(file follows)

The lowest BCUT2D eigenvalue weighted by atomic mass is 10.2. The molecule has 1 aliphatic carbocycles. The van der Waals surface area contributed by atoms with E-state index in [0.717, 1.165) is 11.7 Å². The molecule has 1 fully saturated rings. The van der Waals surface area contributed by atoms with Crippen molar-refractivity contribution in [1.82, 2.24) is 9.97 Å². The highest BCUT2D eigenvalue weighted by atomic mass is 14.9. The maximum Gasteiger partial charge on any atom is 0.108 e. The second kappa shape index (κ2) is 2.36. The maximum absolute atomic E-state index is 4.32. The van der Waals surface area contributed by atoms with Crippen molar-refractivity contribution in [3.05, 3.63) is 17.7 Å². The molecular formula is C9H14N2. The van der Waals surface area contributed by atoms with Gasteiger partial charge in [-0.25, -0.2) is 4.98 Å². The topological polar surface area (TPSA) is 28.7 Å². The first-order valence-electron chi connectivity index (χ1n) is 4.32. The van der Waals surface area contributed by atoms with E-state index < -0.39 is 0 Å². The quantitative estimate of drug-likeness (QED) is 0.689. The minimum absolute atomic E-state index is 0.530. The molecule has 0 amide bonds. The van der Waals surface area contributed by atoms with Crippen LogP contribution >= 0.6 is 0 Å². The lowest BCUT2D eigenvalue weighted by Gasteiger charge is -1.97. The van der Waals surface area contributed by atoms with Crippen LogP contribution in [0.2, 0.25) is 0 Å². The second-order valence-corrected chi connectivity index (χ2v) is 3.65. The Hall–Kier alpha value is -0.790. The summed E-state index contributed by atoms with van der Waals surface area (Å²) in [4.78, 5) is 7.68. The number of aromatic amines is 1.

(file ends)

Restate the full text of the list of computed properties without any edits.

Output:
The lowest BCUT2D eigenvalue weighted by atomic mass is 10.2. The molecule has 1 aliphatic carbocycles. The van der Waals surface area contributed by atoms with E-state index in [0.717, 1.165) is 11.7 Å². The molecule has 1 fully saturated rings. The van der Waals surface area contributed by atoms with Crippen molar-refractivity contribution in [1.82, 2.24) is 9.97 Å². The highest BCUT2D eigenvalue weighted by atomic mass is 14.9. The maximum Gasteiger partial charge on any atom is 0.108 e. The second kappa shape index (κ2) is 2.36. The maximum absolute atomic E-state index is 4.32. The van der Waals surface area contributed by atoms with Crippen molar-refractivity contribution in [3.05, 3.63) is 17.7 Å². The molecular formula is C9H14N2. The van der Waals surface area contributed by atoms with Gasteiger partial charge in [-0.25, -0.2) is 4.98 Å². The topological polar surface area (TPSA) is 28.7 Å². The first-order valence-electron chi connectivity index (χ1n) is 4.32. The van der Waals surface area contributed by atoms with E-state index < -0.39 is 0 Å². The quantitative estimate of drug-likeness (QED) is 0.689. The minimum absolute atomic E-state index is 0.530. The molecule has 0 amide bonds. The van der Waals surface area contributed by atoms with Crippen LogP contribution >= 0.6 is 0 Å². The lowest BCUT2D eigenvalue weighted by Gasteiger charge is -1.97. The van der Waals surface area contributed by atoms with Crippen LogP contribution in [0.2, 0.25) is 0 Å². The second-order valence-corrected chi connectivity index (χ2v) is 3.65. The Hall–Kier alpha value is -0.790. The summed E-state index contributed by atoms with van der Waals surface area (Å²) in [4.78, 5) is 7.68. The number of aromatic amines is 1.